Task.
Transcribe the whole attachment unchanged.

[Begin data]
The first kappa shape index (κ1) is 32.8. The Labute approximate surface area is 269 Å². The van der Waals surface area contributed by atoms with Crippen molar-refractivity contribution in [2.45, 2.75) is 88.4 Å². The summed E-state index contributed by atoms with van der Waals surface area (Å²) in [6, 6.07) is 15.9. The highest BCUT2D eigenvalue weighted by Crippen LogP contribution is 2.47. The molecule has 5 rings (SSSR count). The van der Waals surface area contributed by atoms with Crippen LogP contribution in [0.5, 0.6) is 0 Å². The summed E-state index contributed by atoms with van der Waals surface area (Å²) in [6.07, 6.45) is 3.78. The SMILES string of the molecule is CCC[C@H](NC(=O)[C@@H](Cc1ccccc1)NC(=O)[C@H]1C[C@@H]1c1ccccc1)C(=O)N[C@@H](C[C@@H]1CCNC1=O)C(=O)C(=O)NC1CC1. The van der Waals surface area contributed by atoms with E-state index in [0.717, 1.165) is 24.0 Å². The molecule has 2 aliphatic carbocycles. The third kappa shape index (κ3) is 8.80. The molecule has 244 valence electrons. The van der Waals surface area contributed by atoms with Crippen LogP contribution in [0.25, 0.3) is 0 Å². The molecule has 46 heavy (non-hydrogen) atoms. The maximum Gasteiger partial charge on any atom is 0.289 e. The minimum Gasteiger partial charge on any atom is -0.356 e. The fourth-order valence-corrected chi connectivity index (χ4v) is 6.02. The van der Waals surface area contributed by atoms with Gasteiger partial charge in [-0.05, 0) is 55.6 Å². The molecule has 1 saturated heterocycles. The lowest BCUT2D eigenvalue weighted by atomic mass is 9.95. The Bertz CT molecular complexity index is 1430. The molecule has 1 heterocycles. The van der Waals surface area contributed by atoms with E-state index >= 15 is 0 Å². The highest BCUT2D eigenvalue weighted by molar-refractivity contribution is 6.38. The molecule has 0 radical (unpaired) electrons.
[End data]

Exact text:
The first kappa shape index (κ1) is 32.8. The Labute approximate surface area is 269 Å². The van der Waals surface area contributed by atoms with Crippen molar-refractivity contribution in [2.45, 2.75) is 88.4 Å². The summed E-state index contributed by atoms with van der Waals surface area (Å²) in [6, 6.07) is 15.9. The highest BCUT2D eigenvalue weighted by Crippen LogP contribution is 2.47. The molecule has 5 rings (SSSR count). The van der Waals surface area contributed by atoms with Crippen LogP contribution in [0.5, 0.6) is 0 Å². The summed E-state index contributed by atoms with van der Waals surface area (Å²) in [6.07, 6.45) is 3.78. The SMILES string of the molecule is CCC[C@H](NC(=O)[C@@H](Cc1ccccc1)NC(=O)[C@H]1C[C@@H]1c1ccccc1)C(=O)N[C@@H](C[C@@H]1CCNC1=O)C(=O)C(=O)NC1CC1. The van der Waals surface area contributed by atoms with E-state index in [0.717, 1.165) is 24.0 Å². The molecule has 2 aliphatic carbocycles. The third kappa shape index (κ3) is 8.80. The molecule has 244 valence electrons. The van der Waals surface area contributed by atoms with Crippen LogP contribution in [0.25, 0.3) is 0 Å². The molecule has 46 heavy (non-hydrogen) atoms. The maximum Gasteiger partial charge on any atom is 0.289 e. The minimum Gasteiger partial charge on any atom is -0.356 e. The fourth-order valence-corrected chi connectivity index (χ4v) is 6.02. The van der Waals surface area contributed by atoms with Gasteiger partial charge in [-0.05, 0) is 55.6 Å². The molecule has 1 saturated heterocycles. The lowest BCUT2D eigenvalue weighted by atomic mass is 9.95. The Bertz CT molecular complexity index is 1430. The molecule has 1 heterocycles. The van der Waals surface area contributed by atoms with E-state index >= 15 is 0 Å². The highest BCUT2D eigenvalue weighted by molar-refractivity contribution is 6.38. The molecule has 0 radical (unpaired) electrons.